The boys look forward to a few special days each year. The big ones like Christmas and their birthdays are obvious, but one of their favorites is opening day of apple season.
We make the trek east each Labor Day weekend on the Pomona Freeway toward San Bernardino, then exit into the foothills where Los Angeles peels away to orchards that support communities in existence to grow, harvest and sell apples.
Snow-Line, Riley’s and Willowbrook apple farms host scores of visitors with hot fry cakes, fresh pressed cider, and “mile high” apple pies. Our favorite is Snow-Line because it’s a simple assemblage of red barns, orchards for picking and a hillbilly musician who takes his break between songs with a cold can of Coke in his dilapidated old red Cadillac parked in the shade.
This year we picked enough apples to give a few sacks to friends, and got the inspiration from the “mile high” to bake a more manageable Tarte Tatin, my favorite apple dessert. Don’t be intimidated by the French name; this is a delicious open-faced pie with lots of gooey caramel.
We’ll go four or five more times to the orchards before Christmas, but the first visit of each season is the most magical because it’s like seeing an old friend that’s been hiding close by. If you ever come to visit, we’ll take you up the hill to apple country.
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Apple Tarte Tatin
32 ounces apple cider
2 cups packed brown sugar divided
3 apples, (such as Granny Smith, Honeycrisp or Jonagold) peeled, halved and cored
4 tablespoons butter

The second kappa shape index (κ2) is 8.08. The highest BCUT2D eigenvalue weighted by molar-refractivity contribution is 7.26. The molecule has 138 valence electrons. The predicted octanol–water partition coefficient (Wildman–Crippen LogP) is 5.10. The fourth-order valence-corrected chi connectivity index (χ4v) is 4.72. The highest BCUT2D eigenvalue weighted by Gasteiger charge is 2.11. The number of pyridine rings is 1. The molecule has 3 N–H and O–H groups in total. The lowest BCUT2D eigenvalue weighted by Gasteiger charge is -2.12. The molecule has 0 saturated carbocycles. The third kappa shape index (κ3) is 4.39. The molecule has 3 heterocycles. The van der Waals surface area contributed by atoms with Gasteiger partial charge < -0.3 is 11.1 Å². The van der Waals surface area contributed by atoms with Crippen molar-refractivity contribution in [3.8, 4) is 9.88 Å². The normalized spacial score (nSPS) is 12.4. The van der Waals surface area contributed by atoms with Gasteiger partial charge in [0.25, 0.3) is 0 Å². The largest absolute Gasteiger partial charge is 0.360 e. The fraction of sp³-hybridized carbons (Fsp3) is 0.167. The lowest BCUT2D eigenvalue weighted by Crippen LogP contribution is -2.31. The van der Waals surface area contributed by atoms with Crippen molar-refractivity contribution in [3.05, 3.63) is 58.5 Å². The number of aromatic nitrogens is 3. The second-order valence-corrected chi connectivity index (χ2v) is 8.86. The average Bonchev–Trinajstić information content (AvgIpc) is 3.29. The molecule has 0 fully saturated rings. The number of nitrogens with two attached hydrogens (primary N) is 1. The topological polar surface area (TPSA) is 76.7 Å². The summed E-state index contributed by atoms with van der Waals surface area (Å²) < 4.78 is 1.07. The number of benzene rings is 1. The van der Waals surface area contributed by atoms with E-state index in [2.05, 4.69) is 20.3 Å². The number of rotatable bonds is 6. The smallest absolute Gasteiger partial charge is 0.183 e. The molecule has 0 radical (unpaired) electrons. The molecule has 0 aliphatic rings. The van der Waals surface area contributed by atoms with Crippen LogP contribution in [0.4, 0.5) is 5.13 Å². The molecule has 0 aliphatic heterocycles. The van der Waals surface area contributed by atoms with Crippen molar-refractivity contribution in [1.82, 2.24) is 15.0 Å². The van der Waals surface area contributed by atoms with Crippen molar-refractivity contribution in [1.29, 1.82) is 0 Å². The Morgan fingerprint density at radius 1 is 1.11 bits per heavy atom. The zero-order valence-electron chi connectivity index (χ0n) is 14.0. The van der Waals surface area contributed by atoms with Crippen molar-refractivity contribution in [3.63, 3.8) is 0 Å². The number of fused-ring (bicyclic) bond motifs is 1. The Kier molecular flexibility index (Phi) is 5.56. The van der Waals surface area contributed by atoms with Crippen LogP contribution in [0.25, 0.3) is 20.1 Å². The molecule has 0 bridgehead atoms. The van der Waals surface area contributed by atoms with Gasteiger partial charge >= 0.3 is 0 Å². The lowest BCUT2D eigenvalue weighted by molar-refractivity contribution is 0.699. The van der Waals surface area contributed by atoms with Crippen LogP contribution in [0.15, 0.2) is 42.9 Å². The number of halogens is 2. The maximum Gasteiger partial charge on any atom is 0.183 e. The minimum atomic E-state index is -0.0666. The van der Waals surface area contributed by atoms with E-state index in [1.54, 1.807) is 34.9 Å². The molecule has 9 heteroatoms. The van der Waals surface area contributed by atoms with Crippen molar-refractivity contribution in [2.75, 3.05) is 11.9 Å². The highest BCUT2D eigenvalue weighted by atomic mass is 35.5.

1/2 cup pecans
1 sheet frozen puff pastry, thawed according to package directions
Preheat the oven to 350°F. Combine the apple cider and 1 cup of the brown sugar in a medium saucepan. Bring the apple cider to a simmer over medium-high heat and stir with a whisk until the sugar dissolves.
Add the apples to the cider and poach for 10 minutes; remove with a slotted spoon to a cutting board to cool. Continue to boil the cider for 15 to 20 minutes, or until the cider is reduced to 1-1/2 cups and is thickened to a syrup.
Melt the butter in a nonstick, 9-inch ovenproof sauté pan over medium-low heat. Add the remaining 1 cup brown sugar and 2 tablespoons of the cider syrup. Stir with a wooden spoon until the brown sugar is melted, about 3 minutes. Add the pecans and stir again to combine.
With the flat side down, slice each apple half lengthwise into 1/2-inch slices, cutting through most of the apple, but leaving a short uncut section at the stem end of the apple to hold the slices together. Place the apples, round side down, on top of the pecans. Press gently to fan the apple slices, filling the pan without overcrowding. Set aside any extra apples for another use (or eat and enjoy!).
Lay the pastry sheet on a floured surface and roll out with a rolling pin to fit the size of the pan. Fold over the edges to make the round shape of the pan. Prick the pastry in several places so steam can escape, then carefully lay the pastry on top of the apples. Tuck the edges around the pan to fit. Bake for 30 minutes, or until the pastry is golden brown.
Remove from the oven and cool for 10 minutes. Place a large serving plate on top of the pan and turn it over to loosen the tart. Scrape any remaining caramel and pecans off the pan. Cut into wedges, then drizzle some cider syrup over each wedge. Serve with whipped cream or French vanilla ice cream.
Note: Use a melon baller to easily remove the core from the apple halves. The tart can be made in advance and warmed before serving.
Makes 6 to 8 servings
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